Image of the Day: It’s a Shark!
Image of the Day: It’s a Shark!
A newly developed underwater ultrasound reveals a fetal shark swimming between the two uteri of its mother.
Image of the Day: It’s a Shark!
Image of the Day: It’s a Shark!

A newly developed underwater ultrasound reveals a fetal shark swimming between the two uteri of its mother.

A newly developed underwater ultrasound reveals a fetal shark swimming between the two uteri of its mother.

Image of the Day
Image of the Day: Embryo in Blue
Image of the Day: Embryo in Blue
Carolyn Wilke | Jan 7, 2019
A bright blue stain highlights the sensory nerves of a developing mouse embryo.
Image of the Day: Nature by Hand Image of the Day: Nature by Hand
Image of the Day: Nature by Hand
Carolyn Wilke | Jan 4, 2019
Scientist D. Allan Drummond’s study of life in sculpture aims to provoke curiosity and wonder about the world.
Image of the Day: In Sync
Image of the Day: In Sync
Carolyn Wilke | Jan 3, 2019
At playtime together, parents’ brain activity mimics that of their infant children.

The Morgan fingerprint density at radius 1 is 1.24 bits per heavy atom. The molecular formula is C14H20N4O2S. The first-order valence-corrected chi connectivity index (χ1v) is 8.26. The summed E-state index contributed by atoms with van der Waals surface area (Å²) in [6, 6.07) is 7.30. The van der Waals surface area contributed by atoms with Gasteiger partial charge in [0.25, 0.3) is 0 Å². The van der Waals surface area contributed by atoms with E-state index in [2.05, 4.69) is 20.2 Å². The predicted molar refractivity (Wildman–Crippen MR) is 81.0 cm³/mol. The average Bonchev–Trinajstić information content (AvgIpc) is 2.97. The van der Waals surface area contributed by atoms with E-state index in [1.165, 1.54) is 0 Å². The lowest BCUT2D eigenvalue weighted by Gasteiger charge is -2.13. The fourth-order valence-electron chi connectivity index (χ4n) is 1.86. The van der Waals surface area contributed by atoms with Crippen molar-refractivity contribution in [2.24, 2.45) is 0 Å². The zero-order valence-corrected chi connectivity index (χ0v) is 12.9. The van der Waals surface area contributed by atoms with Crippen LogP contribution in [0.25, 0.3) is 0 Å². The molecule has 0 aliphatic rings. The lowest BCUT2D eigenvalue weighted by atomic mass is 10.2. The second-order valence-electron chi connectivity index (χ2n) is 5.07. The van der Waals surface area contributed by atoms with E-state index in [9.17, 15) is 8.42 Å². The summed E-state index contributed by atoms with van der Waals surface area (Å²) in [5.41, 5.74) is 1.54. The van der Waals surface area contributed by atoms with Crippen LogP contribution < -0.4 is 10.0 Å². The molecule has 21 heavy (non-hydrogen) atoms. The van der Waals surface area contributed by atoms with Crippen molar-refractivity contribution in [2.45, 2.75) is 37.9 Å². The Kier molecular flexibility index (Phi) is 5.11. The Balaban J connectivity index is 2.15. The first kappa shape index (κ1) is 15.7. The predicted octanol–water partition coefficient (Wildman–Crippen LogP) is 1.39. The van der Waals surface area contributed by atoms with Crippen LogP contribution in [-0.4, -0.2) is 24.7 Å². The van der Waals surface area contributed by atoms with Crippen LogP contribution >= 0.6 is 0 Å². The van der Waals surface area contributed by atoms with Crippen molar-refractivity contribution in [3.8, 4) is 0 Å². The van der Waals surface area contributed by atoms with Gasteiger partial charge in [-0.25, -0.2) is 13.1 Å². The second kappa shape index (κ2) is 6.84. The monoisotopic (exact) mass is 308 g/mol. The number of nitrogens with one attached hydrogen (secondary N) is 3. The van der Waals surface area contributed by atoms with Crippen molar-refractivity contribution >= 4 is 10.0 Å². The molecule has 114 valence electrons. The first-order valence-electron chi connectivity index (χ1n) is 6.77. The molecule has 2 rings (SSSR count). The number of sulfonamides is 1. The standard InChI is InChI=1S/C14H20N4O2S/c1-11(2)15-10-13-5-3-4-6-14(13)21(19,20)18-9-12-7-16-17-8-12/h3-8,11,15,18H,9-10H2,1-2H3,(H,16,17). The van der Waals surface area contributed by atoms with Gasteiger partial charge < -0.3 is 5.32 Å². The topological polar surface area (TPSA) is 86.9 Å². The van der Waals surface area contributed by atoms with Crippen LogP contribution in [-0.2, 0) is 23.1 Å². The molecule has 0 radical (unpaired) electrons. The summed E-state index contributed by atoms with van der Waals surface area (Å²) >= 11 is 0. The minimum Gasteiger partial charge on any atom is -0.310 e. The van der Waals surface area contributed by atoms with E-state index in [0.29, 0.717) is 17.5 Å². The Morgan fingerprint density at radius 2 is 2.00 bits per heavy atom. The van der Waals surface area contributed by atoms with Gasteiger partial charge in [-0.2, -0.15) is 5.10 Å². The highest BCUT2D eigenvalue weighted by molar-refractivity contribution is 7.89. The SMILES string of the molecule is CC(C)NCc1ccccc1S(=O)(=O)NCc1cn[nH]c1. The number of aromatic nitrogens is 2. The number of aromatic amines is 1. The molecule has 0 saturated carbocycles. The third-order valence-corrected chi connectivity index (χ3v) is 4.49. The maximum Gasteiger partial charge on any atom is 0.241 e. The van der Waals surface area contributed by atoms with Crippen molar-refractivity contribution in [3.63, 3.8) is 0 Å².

Image of the Day: Light Salve
Image of the Day: Light Salve
Carolyn Wilke | Jan 2, 2019
Researchers used infrared light to relieve itchy mice.
Image of the Day: Shoots Up
Image of the Day: Shoots Up
Ashley Yeager | Dec 14, 2018
During plants’ cell division, mother cells give daughter cells a signal to show them which way is up.
Image of the Day: Blood and Guts
Image of the Day: Blood and Guts
Carolyn Wilke | Dec 13, 2018
Researchers find that stem cells in the human intestine may provide up to 10 percent of circulating blood cells.
Image of the Day: Bad Behavior
Image of the Day: Bad Behavior
Kerry Grens | Dec 12, 2018
A deep learning program can identify cells with higher metastatic potential based on the way they look and move.
Image of the Day: Cellular Destiny
Image of the Day: Cellular Destiny
Carolyn Wilke | Dec 11, 2018
Progenitor cells in the pancreas of humans get developmental cues from proteins in their environment.
Image of the Day: Gut Bomb
Image of the Day: Gut Bomb
Catherine Offord | Dec 10, 2018
Microbial species living in a fruit fly gut interact with one another—and influence the insect’s health and longevity in the process.